Stevie Upton on a new IWA report that says many young people have no chance of finding mainstream jobs
According to an IWA report published today, the Welsh Government should acknowledge that for many young people mainstream jobs are simply not available and instead look for alternative options – public works, social activity and subsidised personal enterprise. The report Engaging Wales’ Disengaged Youth asks what meaningful long-term opportunities the Welsh Government can provide for the 12 per cent of Welsh 16-18 year olds, and 22 per cent of 19-24 year olds, who are currently not in education, employment or training (NEET).
In his contribution to the study, Professor Howard Williamson of the University of Glamorgan asks whether we should “bite the awful bullet” and acknowledge that sustainable employment for all might not be a realistic proposition.
Fortunately, the picture is not entirely bleak. Alongside this stark question the report highlights the positive actions of organisations from across Wales that work to engage young people who are, or are at risk of becoming, NEET. The account that emerges is one not only of committed professionals but of motivated young people. For every young person who is ‘deeply alienated’, many more are keen to re-engage.
One success story presented in the report is that of Charlotte Blackwell, a teenage mother who referred herself to Cyfle, Wrexham’s pupil referral unit for young mothers. Charlotte, who gave a presentation to an IWA conference on which the report is based, passed the Welsh Baccalaureate and moved into full time employment. In doing so, she has avoided becoming one of the 84 per cent of teenage mothers who are NEET. She says it has ‘meant the world’ to her to be able to speak out about her experiences.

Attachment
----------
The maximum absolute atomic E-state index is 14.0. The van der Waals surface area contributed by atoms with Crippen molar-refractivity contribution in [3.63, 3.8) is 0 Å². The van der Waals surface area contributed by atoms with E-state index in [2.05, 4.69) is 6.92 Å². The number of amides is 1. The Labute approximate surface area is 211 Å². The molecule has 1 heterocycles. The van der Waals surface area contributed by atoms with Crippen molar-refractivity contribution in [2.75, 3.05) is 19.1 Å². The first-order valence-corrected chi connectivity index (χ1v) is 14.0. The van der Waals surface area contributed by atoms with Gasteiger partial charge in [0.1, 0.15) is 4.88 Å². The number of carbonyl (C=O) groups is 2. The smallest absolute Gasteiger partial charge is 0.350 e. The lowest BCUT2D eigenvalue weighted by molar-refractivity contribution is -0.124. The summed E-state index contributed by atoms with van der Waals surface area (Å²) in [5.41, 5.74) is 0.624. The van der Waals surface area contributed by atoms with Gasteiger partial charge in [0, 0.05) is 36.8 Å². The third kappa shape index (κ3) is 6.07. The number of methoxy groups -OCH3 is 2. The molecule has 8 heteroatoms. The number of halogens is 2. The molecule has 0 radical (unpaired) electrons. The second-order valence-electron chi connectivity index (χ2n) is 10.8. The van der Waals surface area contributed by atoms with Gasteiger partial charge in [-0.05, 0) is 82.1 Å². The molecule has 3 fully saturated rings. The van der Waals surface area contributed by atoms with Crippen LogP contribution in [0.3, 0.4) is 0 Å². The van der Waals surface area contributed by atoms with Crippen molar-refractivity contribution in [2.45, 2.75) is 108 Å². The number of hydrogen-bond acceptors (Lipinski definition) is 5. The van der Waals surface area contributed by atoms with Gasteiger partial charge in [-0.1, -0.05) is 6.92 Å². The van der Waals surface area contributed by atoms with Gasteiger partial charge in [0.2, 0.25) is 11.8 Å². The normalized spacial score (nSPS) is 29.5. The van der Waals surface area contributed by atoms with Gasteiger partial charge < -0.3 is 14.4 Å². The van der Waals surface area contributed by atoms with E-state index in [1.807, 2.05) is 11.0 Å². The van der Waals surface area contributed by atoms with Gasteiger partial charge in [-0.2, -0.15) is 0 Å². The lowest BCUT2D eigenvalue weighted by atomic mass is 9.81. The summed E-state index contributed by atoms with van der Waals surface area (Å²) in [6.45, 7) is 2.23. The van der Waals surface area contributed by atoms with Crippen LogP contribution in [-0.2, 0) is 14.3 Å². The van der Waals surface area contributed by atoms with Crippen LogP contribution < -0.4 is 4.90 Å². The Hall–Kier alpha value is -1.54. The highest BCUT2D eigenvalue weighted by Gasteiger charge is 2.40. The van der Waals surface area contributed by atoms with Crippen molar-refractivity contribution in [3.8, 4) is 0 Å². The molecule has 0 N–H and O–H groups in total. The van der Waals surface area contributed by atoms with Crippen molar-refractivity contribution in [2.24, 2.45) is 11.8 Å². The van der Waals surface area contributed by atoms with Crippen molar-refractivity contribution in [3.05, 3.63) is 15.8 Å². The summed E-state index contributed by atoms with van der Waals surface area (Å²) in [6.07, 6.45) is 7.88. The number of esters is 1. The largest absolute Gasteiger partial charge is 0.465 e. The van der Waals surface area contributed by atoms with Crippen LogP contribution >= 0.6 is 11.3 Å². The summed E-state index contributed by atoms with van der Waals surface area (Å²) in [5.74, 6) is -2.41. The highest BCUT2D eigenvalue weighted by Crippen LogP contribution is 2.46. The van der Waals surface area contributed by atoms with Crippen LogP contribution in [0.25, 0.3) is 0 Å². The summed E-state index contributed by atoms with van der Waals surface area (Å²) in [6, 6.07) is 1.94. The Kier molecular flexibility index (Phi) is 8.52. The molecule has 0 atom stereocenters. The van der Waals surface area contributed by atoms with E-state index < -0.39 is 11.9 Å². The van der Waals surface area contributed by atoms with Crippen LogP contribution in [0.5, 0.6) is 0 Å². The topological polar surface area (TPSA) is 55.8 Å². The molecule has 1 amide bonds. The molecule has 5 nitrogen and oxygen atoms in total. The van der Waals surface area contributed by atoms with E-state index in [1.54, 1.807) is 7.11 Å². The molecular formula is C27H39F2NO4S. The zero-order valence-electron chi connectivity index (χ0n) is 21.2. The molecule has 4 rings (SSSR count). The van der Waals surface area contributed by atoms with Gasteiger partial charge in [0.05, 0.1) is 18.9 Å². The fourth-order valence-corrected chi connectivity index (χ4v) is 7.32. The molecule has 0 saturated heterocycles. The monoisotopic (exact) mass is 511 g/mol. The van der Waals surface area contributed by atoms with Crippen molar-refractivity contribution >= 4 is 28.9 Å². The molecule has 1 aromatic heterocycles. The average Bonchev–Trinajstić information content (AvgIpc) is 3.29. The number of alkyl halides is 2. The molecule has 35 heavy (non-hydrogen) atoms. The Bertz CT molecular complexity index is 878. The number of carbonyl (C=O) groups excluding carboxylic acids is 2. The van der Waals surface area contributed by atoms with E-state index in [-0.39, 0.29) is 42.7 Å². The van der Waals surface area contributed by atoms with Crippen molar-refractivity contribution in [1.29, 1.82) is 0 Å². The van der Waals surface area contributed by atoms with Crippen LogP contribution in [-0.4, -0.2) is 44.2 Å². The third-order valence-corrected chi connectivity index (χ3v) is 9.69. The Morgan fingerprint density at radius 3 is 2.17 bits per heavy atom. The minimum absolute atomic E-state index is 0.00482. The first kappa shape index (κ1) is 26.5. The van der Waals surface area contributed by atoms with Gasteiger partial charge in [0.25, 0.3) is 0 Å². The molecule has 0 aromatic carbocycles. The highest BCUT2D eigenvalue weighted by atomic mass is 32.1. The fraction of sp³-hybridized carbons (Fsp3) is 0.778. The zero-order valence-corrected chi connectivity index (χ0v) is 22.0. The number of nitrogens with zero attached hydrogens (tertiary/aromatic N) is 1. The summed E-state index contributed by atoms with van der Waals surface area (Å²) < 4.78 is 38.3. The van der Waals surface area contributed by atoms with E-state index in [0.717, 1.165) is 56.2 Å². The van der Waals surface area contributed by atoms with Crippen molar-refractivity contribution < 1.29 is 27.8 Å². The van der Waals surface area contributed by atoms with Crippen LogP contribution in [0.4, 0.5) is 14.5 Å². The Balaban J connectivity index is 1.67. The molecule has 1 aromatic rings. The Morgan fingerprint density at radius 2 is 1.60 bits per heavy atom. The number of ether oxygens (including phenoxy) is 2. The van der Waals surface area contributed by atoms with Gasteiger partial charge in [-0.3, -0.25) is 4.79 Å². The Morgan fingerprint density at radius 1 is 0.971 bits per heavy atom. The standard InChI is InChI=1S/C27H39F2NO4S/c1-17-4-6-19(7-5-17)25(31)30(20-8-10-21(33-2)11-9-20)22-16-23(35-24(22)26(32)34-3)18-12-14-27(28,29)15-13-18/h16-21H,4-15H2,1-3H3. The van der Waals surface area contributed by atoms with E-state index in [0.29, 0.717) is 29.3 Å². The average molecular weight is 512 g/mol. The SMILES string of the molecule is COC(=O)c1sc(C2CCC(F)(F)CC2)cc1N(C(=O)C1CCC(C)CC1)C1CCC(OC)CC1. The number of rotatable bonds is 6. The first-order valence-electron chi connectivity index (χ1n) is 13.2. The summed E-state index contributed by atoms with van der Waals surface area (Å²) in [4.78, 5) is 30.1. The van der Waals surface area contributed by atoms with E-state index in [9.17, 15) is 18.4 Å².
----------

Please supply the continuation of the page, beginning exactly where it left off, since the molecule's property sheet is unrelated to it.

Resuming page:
The importance of being given a voice is by no means uniquely felt: among others, Richard Newton, Director of the charity Rathbone Cymru, emphasises its part in the attainment of successful outcomes by and for young people.
A further key message is that, in the impending ‘age of austerity’, far better co-ordination between the public and charitable sectors will be necessary. Recognising the challenge that this represents, the report examines existing case studies of partnership working in the south Wales valleys.
Launched midway between publication of the Enterprise and Learning Committee’s report on young people not in education, employment or training, and the Minister for Children, Education and Lifelong Learning’s forthcoming statement on the issue, the IWA’s report makes a timely contribution to the debate.
|Engaging Wales’ Disengaged Youth is available from the Institute of Welsh Affairs as a hard copy publication at £5. Alternatively it can be downloaded free here via the website, www.iwa.org.uk, or on 029 2066 0820.|